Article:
Can you please tell our readers more about how you or your organization intends to make a significant social impact?

Northwell is truly a special place. We go where others won’t, and we’ve always focused on how we can help solve the greatest needs facing our communities by creating programs in areas such as food insecurity, scholarships, mental health care, and most recently, gun violence. When you hear about gun violence, you might not immediately think of the role of a healthcare organization. But firearms are now the leading cause of death among children and adolescents, and at Northwell, we feel a tremendous responsibility to take an active role in reducing gun violence in America. That’s why we’ve created the Center for Gun Violence Prevention and we’re rallying healthcare leaders across the nation. Northwell hosts an annual Gun Violence Prevention Forum to mobilize the collective efforts of leading executives, clinicians, researchers and policymakers around gun violence as a public health emergency.

What makes you feel passionate about health care more than any other cause?

I went through several jobs — including almost becoming a firefighter — before I landed in fundraising. Early in my development career, I learned about one of our researchers who discovered a molecule involved in a rare childhood disease, and it was all very experimental and wildly expensive. Then we learned that a child was seeing results from this experimental work — and that was because of philanthropy. I remember thinking, this is a child who’s alive because of my job. That’s a pretty cool way to earn a living. It’s all about helping people; what could be more rewarding than that?

Without naming names, could you share a story about an individual who benefitted from your initiatives?

More than 2 million people benefit from the care Northwell provides each year. At some point, we all require care — our families, our neighbors, ourselves. There are so many stories that have stuck with me. I think of our youngest patient to receive a heart transplant on Long Island, and how at 19 years old, he almost lost his life, but thanks to this campaign and our donors we opened the Sandra Atlas Bass Heart Hospital and this patient is back to living his dream of being a dancer. I think of another patient, who received lifesaving surgery at Cohen Children’s Medical Center as a child and found himself reacquainted with Northwell Health when on his 40th birthday he was admitted to North Shore University Hospital after being diagnosed with Covid-19. He shared with us how grateful he was to Northwell for saving his life twice, and he fundraised more than $10,000 to give back and support our fight against Covid-19. And then there’s a student at the Donald and Barbara Zucker School of Medicine at Hofstra/Northwell who received a scholarship — philanthropy played a huge role in removing barriers and allowed him to pursue his passion in medicine.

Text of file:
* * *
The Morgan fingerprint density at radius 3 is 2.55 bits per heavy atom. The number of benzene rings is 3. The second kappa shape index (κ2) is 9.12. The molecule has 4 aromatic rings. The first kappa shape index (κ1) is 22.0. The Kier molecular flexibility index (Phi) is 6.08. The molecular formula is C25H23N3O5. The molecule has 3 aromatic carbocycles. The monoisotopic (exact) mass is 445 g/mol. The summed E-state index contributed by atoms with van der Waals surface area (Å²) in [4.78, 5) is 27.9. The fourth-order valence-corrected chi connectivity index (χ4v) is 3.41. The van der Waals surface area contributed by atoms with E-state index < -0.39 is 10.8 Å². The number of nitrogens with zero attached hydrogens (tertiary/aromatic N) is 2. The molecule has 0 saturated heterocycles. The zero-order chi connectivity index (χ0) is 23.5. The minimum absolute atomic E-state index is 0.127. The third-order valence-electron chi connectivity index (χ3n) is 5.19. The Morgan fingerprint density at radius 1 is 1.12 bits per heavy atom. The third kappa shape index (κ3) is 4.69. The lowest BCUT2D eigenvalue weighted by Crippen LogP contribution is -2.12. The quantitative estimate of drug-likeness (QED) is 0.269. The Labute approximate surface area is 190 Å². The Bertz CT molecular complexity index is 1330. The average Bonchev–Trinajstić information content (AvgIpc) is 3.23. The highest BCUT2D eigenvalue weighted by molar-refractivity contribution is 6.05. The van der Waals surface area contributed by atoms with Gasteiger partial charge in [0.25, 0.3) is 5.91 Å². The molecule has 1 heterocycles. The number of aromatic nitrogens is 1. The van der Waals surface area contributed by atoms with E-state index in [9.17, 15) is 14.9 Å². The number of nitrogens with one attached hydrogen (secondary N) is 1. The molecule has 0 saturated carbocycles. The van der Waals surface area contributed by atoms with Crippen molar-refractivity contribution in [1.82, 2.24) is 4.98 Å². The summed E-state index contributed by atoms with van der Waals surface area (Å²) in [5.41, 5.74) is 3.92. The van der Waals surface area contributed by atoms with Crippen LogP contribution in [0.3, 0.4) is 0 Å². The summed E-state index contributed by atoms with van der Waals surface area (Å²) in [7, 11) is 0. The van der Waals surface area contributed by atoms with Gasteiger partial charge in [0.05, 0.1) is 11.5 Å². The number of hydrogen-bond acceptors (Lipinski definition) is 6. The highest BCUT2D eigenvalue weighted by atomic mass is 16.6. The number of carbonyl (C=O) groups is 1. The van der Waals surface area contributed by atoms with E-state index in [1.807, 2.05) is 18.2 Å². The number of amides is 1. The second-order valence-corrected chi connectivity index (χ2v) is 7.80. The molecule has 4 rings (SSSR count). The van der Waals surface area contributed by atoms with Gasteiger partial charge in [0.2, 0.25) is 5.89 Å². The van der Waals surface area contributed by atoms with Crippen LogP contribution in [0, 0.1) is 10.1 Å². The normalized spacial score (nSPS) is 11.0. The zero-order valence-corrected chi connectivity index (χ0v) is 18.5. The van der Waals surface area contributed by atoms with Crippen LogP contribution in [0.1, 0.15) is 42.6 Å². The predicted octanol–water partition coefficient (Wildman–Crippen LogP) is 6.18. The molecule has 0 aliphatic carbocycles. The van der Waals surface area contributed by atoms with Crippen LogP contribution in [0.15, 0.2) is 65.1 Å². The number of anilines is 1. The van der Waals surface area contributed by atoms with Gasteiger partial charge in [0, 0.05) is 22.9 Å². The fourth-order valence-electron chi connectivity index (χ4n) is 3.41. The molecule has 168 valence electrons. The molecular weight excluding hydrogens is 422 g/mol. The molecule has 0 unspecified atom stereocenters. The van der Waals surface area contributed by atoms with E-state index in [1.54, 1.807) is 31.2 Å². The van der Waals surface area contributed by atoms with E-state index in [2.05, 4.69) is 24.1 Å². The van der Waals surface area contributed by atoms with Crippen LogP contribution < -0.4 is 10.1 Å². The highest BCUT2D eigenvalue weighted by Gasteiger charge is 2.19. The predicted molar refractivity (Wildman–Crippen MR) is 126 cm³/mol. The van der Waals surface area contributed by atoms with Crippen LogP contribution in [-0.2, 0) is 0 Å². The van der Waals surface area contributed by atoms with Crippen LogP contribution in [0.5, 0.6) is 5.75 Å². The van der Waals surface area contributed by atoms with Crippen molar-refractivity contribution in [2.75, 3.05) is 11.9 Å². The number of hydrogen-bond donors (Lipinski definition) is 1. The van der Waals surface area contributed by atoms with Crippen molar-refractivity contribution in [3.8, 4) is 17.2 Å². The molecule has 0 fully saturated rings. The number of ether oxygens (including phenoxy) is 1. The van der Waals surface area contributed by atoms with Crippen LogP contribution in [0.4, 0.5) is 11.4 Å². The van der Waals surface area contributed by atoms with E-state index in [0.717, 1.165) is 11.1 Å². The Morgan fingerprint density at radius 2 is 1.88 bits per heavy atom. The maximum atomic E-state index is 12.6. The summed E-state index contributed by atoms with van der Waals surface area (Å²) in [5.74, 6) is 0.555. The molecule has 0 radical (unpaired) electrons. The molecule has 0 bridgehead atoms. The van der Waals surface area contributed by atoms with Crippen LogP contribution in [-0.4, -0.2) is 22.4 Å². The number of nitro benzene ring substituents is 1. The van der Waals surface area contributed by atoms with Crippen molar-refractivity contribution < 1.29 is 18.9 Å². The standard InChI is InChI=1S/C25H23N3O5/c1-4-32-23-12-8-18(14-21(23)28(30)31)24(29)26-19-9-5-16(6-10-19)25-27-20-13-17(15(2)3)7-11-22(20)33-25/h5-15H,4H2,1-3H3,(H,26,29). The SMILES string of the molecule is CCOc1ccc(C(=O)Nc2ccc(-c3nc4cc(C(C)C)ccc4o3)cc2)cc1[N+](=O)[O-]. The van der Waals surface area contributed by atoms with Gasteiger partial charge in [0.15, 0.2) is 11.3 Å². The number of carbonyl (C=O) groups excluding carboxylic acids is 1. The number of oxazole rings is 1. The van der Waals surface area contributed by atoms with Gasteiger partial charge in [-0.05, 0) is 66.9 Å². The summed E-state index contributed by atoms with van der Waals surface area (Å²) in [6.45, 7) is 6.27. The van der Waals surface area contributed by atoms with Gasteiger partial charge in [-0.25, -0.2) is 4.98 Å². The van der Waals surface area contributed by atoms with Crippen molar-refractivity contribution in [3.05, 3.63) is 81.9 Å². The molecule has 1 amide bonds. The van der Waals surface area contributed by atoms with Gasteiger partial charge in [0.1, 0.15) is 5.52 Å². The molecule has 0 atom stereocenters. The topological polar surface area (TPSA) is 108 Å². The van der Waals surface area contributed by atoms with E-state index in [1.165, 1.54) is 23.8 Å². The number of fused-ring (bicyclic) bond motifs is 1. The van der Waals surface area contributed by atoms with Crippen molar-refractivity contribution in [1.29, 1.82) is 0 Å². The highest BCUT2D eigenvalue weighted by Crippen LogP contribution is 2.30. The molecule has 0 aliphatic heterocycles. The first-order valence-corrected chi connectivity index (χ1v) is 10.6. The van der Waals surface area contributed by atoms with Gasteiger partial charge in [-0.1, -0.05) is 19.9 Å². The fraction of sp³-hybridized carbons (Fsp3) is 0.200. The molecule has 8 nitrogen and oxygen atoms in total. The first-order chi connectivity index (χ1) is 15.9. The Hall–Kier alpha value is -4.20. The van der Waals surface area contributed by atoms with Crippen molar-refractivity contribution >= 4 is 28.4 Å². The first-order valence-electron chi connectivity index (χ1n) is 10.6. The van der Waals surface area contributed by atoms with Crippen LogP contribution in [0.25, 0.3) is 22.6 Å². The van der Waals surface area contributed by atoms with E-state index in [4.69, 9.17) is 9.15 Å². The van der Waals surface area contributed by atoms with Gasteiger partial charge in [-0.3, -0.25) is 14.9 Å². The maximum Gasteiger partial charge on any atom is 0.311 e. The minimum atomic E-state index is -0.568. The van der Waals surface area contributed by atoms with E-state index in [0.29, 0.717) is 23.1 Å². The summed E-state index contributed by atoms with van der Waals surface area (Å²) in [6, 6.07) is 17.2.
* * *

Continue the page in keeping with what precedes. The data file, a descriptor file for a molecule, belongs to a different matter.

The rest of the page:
We all want to help and to live a life of purpose. What are three actions anyone could take to help address the root cause of the problem you’re trying to solve?

  1. I would point first to our mission. Give to the best of your ability, no matter how big or small that support is. You can also start a fundraiser for an area of health care that matters most to you at give.northwell.edu/fundraise.
  2. Support our Outpacing the Impossible campaign. We recently announced reaching our $1 billion goal. But we know that our work is never done. There is tremendous need and we have a responsibility to deliver on that for our communities. We are extending our fundraising campaign to tackle four key areas — behavioral health, health equity, cancer and expansion of care in Manhattan — in addition to ongoing priorities across Northwell’s footprint including continued support for employee wellness initiatives and advancement of care at community hospitals. You can visit give.northwell.edu to learn more and support our work.